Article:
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Research article - Peer-reviewed, 2012

Why work beyond 65? Discourse on the decision to continue working or retire early

Nilsson, Kerstin


This study examined retirement decisions among people who had left working life before 65 years of age and those working beyond 65 years in an extended working life. The results were used to make a model about their considerations, weighting and decision making, and important factors and themes in working beyond 65 years of age or retiring before 65.

The interviewees seemed to have considered and weighed their own best life balance to finally result in their identity as (older) worker or early retiree. They included their work situation and social surroundings in descriptions of their planning and retirement decision making. The most important themes in these descriptions were (i) personal health and well-being; (ii) personal finances; (iii) possibilities for social inclusion; and (iv) possibilities for self-crediting by meaningful activities. Those identifying themselves as older workers had possibilities in their life situation to manage their work in relation to their functional ageing and health situation; felt important to others and socially included in the workplace; and did meaningful tasks and felt empowered in their working life. Those who had left the working life before 65 years of age describe a better possibility to this outside the working life and left as soon as they acquire a sufficient pension.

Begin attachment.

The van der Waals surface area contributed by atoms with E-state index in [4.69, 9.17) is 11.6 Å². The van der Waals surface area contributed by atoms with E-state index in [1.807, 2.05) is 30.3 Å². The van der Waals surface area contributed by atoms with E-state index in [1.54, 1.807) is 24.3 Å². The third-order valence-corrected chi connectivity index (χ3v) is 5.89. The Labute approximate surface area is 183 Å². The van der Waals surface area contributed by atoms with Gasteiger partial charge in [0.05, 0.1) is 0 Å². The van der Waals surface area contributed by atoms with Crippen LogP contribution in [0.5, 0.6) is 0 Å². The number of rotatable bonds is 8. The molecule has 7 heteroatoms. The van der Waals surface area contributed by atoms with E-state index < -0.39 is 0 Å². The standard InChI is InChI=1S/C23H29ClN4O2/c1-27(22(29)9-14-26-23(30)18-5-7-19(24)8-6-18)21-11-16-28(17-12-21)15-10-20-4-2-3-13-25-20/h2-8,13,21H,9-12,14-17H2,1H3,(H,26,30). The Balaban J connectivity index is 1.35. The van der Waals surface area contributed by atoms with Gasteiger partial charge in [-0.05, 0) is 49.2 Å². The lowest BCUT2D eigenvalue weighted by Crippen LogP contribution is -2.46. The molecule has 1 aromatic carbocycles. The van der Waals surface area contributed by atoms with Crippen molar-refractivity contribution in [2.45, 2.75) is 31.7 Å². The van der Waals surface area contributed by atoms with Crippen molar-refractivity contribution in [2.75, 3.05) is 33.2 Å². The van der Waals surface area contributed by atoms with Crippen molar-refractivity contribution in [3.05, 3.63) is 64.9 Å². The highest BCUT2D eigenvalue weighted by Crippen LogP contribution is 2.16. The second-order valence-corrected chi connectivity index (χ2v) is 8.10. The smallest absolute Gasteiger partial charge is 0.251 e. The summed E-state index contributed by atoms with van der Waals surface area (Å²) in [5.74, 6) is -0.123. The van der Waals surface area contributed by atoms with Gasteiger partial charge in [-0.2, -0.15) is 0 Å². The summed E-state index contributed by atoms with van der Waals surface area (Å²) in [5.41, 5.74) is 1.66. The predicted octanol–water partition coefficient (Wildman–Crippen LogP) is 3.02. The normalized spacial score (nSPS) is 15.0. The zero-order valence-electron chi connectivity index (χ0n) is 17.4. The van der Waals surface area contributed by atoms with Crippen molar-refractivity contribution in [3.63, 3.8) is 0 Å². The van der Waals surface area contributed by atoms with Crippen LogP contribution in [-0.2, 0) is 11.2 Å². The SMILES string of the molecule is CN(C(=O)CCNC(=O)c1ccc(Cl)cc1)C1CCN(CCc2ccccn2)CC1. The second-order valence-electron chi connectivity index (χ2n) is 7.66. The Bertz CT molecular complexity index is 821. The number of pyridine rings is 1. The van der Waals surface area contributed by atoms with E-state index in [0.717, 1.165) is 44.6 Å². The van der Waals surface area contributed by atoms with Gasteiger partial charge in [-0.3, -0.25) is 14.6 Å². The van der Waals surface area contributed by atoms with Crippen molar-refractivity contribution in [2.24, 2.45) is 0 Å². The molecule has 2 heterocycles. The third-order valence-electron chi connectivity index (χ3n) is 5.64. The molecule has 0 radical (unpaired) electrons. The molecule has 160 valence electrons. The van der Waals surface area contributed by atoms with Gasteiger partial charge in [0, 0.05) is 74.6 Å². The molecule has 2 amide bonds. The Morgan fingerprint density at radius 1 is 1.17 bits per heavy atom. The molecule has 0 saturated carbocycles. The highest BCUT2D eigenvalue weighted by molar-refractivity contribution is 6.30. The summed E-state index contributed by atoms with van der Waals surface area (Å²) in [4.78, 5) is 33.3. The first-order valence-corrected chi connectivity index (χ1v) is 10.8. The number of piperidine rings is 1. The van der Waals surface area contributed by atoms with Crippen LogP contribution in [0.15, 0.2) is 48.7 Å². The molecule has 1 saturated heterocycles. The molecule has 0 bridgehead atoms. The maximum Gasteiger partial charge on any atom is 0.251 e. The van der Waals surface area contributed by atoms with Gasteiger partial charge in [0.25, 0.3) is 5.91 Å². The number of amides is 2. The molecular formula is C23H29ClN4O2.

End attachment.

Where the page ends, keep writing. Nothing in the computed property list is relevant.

The results and model presented here on how people perceive their identity as older worker or early retiree will hopefully contribute to understanding retirement planning and to the formulation of strategies to extend working life.


Age, work, older worker, working life, retire, retirement decision, work environment, alienation, employee, organization, self-employed, farmer, discourse

Published in

Nordic Journal of Working Life Studies
2012, Volume: 2, number: 3, pages: 7-28

    SLU Authors

    Sustainable Development Goals

    SDG8 Decent work and economic growth

    UKÄ Subject classification

    Agricultural Science
    Environmental Health and Occupational Health

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